Hemophilia and Fraud Go Hand in Hand


In 2012, the U.S. Attorney’s Office convicted four people in a multi-million dollar hemophilia medication kickback scheme for participating in a scheme to defraud Alabama Medicaid through illegal kickbacks. In 2018, a man sued his former employer, Accredo Health Group, Inc. (a specialty pharmacy for anti-hemophilic medications), as well as Medco Health Solutions, Inc., and Hemophilia Health Services, Inc., for violating anti-kickback statues for their own gain. In September, 2020, the National Cornerstone Health Services (NCHS), a specialty pharmacy, was ordered to pay $4.2 million in restitution to Medicare and Medicaid for illegal kickbacks they had provided to parents of children with hemophilia who purchased their anti-hemophilic therapies.


And these are just a few of the on-going behind-the-scenes fraud and illegal activities in treatment of hemophilia for over a decade. For many years, pharmaceutical companies, specialty pharmacies, and other related entities have been offering kickbacks to hemophilia patients, their caregivers, and physicians to influence them into using their products over a competitor’s regardless of whether it was the best option for the patient or not. This not only violates several government laws and acts, it also affects the quality of care of the patient.

Treatment of hemophilia, a genetic blood clotting disorder and bleeding disorder that affects about 20,000 people in the US and approximately 400,000 worldwide, can be very expensive. According to HemoAware, the main medication for treating hemophilia is clotting factor or simple factor and this can be rather pricy. The U.S. hemophilia drug market alone is worth about $4.6 billion a year, and the cost to treat a patient per year is about $300,000-$500,000 and up to $1 million per year for complicated cases. Medicare and Medicaid often foot the bills for most patients due to the cost of the treatment, and, incidentally, medications for hemophilia, including blood factors, are some of most expensive drugs on the Medicaid program.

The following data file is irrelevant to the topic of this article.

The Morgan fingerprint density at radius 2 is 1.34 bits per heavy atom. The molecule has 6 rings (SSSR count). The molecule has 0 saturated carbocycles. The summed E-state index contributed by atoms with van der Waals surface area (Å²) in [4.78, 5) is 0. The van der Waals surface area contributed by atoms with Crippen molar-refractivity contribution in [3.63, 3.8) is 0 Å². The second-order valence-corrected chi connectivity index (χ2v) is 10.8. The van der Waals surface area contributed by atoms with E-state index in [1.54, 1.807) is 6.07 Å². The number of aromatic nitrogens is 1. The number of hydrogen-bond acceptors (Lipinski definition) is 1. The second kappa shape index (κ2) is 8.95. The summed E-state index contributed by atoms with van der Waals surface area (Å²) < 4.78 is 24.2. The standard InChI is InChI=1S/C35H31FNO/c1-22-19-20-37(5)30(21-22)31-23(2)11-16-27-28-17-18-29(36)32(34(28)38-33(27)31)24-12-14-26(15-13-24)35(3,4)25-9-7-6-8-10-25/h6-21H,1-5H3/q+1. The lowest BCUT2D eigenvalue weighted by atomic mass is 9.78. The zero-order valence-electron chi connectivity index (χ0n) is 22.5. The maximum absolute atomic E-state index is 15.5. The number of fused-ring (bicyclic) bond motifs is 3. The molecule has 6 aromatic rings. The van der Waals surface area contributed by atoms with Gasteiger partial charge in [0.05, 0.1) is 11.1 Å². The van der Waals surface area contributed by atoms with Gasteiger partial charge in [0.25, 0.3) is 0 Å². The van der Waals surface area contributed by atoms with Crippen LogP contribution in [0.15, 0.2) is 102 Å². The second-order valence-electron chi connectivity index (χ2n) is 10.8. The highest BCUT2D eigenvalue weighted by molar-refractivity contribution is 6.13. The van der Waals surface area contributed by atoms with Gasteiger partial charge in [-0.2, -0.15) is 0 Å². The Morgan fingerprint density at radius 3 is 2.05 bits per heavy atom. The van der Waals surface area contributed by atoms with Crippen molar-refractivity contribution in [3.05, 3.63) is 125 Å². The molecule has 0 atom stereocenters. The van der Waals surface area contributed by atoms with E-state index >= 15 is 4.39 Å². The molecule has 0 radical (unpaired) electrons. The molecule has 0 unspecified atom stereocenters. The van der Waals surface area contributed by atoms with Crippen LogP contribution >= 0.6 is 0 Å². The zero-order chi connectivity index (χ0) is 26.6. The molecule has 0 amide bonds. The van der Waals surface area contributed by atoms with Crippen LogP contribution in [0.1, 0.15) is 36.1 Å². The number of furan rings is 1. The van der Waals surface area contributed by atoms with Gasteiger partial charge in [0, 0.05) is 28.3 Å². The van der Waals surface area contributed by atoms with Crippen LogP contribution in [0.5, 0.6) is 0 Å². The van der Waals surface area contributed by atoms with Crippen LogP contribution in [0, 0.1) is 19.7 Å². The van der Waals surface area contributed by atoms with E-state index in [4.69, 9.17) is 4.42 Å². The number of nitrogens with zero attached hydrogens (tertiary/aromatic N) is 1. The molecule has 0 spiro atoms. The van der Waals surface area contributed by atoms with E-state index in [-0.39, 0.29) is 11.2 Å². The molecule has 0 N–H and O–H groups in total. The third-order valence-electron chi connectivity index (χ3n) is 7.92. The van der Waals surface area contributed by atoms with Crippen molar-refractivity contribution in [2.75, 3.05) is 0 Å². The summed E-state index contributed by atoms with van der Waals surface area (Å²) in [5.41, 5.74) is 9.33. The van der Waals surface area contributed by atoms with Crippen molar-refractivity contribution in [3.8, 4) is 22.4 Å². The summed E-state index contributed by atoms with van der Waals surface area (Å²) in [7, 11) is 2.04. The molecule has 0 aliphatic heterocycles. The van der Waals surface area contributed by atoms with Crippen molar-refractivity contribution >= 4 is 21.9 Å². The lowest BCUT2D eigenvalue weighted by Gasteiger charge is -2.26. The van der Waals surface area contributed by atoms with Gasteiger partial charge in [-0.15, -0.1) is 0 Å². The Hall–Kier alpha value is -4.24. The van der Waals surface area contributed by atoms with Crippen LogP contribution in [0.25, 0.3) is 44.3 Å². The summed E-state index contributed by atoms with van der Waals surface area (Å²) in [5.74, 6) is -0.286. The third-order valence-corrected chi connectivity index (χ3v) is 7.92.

Due to the profitability of these hemophilia therapies, especially the clotting factors, competition amongst pharmaceutical companies and specialty pharmacies is fierce, with each company increasing their prices steeply and steadily over the years. In 2018 alone, the cost of providing anti-hemophilic factor increased by 62% over the course of the year. This increase is partly due to better and more efficient treatment options but also largely due to competition as companies try to keep up with competitor pricing and kickbacks.

With a great deal of money on the table, pharmaceutical companies, specialty pharmacies, and related entities recognized the need for creative marketing strategies years ago. They had to become innovative in order to retain a good share of the market, and one popular strategy became hiring or recruiting parents or guardians of hemophilia patients and incentivizing them to use their products, sell to their family members, or sell to the hemophilia community. Essentially, people were being offering kickbacks or bribes for using a company’s brand of medication.

Kickbacks as incentives for patients or caregivers to purchase a certain pharmaceutical product is a tactic that pharmaceutical industries have employed over the years to influence the purchase of their products with the goal of profiting through sales and insurance reimbursements. Kickbacks can be paid as bribes, free meals, free vacations, invitations to all-expenses paid conferences, consulting fees, free tickets to events, and so many other creative avenues. On the surface, kickbacks might seem harmless as the patient is seemingly not hurt; however, kickback arrangements can result in medically-unnecessary treatments for patients, use of inappropriate medications, questionable motivation, and use of more expensive products when cheaper and comparable products are available. Kickbacks also drive up costs, lead to waste in resources, and cause unfair competition.

In order to safeguard patients and prevent fraud and abuse of Federal healthcare programs, The False Claim Act (FCA), Anti-kickback Statute (AKS), and the Stark Law were enacted and enforced by the Department of Justice, the Department of Health and Human Services Office of the Inspector General (OIG) and the Centers of Medicare and Medicaid Services (CMS) as a foundation for the federal Fraud and Abuse laws.